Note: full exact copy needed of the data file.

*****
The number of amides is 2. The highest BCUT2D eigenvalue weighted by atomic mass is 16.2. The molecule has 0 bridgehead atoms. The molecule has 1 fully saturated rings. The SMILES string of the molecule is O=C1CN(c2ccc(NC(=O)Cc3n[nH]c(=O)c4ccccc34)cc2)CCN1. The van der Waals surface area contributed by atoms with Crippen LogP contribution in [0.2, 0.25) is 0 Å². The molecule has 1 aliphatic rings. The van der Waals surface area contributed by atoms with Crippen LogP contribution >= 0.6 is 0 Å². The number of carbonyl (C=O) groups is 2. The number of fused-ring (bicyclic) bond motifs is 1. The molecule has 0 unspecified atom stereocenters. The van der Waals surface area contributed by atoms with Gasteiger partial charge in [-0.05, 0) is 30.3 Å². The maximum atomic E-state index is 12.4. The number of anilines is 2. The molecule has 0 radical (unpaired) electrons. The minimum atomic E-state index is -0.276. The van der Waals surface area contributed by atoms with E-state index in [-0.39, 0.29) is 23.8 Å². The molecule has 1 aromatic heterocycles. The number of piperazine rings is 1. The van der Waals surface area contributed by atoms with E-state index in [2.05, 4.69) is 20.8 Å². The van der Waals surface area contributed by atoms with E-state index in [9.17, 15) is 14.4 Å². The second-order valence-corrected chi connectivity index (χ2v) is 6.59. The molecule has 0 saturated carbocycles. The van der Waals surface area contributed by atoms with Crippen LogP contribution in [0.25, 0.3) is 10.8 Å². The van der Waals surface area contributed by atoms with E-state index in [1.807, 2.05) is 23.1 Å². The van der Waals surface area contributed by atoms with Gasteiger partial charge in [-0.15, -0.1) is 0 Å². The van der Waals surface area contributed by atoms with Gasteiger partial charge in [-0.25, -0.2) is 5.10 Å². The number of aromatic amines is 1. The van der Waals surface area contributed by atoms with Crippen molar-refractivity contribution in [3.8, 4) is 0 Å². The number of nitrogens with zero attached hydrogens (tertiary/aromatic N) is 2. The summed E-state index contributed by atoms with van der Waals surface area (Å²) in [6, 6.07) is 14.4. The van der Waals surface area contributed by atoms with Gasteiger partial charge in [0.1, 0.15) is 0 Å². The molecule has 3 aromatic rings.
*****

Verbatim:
The number of amides is 2. The highest BCUT2D eigenvalue weighted by atomic mass is 16.2. The molecule has 0 bridgehead atoms. The molecule has 1 fully saturated rings. The SMILES string of the molecule is O=C1CN(c2ccc(NC(=O)Cc3n[nH]c(=O)c4ccccc34)cc2)CCN1. The van der Waals surface area contributed by atoms with Crippen LogP contribution in [0.2, 0.25) is 0 Å². The molecule has 1 aliphatic rings. The van der Waals surface area contributed by atoms with Crippen LogP contribution >= 0.6 is 0 Å². The number of carbonyl (C=O) groups is 2. The number of fused-ring (bicyclic) bond motifs is 1. The molecule has 0 unspecified atom stereocenters. The van der Waals surface area contributed by atoms with Gasteiger partial charge in [-0.05, 0) is 30.3 Å². The maximum atomic E-state index is 12.4. The number of anilines is 2. The molecule has 0 radical (unpaired) electrons. The minimum atomic E-state index is -0.276. The van der Waals surface area contributed by atoms with E-state index in [-0.39, 0.29) is 23.8 Å². The molecule has 1 aromatic heterocycles. The number of piperazine rings is 1. The van der Waals surface area contributed by atoms with E-state index in [2.05, 4.69) is 20.8 Å². The van der Waals surface area contributed by atoms with E-state index in [9.17, 15) is 14.4 Å². The second-order valence-corrected chi connectivity index (χ2v) is 6.59. The molecule has 0 saturated carbocycles. The van der Waals surface area contributed by atoms with Crippen LogP contribution in [0.25, 0.3) is 10.8 Å². The van der Waals surface area contributed by atoms with E-state index in [1.807, 2.05) is 23.1 Å². The van der Waals surface area contributed by atoms with Gasteiger partial charge in [-0.15, -0.1) is 0 Å². The van der Waals surface area contributed by atoms with Gasteiger partial charge in [-0.25, -0.2) is 5.10 Å². The number of aromatic amines is 1. The van der Waals surface area contributed by atoms with Crippen molar-refractivity contribution in [3.8, 4) is 0 Å². The number of nitrogens with zero attached hydrogens (tertiary/aromatic N) is 2. The summed E-state index contributed by atoms with van der Waals surface area (Å²) in [6, 6.07) is 14.4. The van der Waals surface area contributed by atoms with Gasteiger partial charge in [0.1, 0.15) is 0 Å². The molecule has 3 aromatic rings.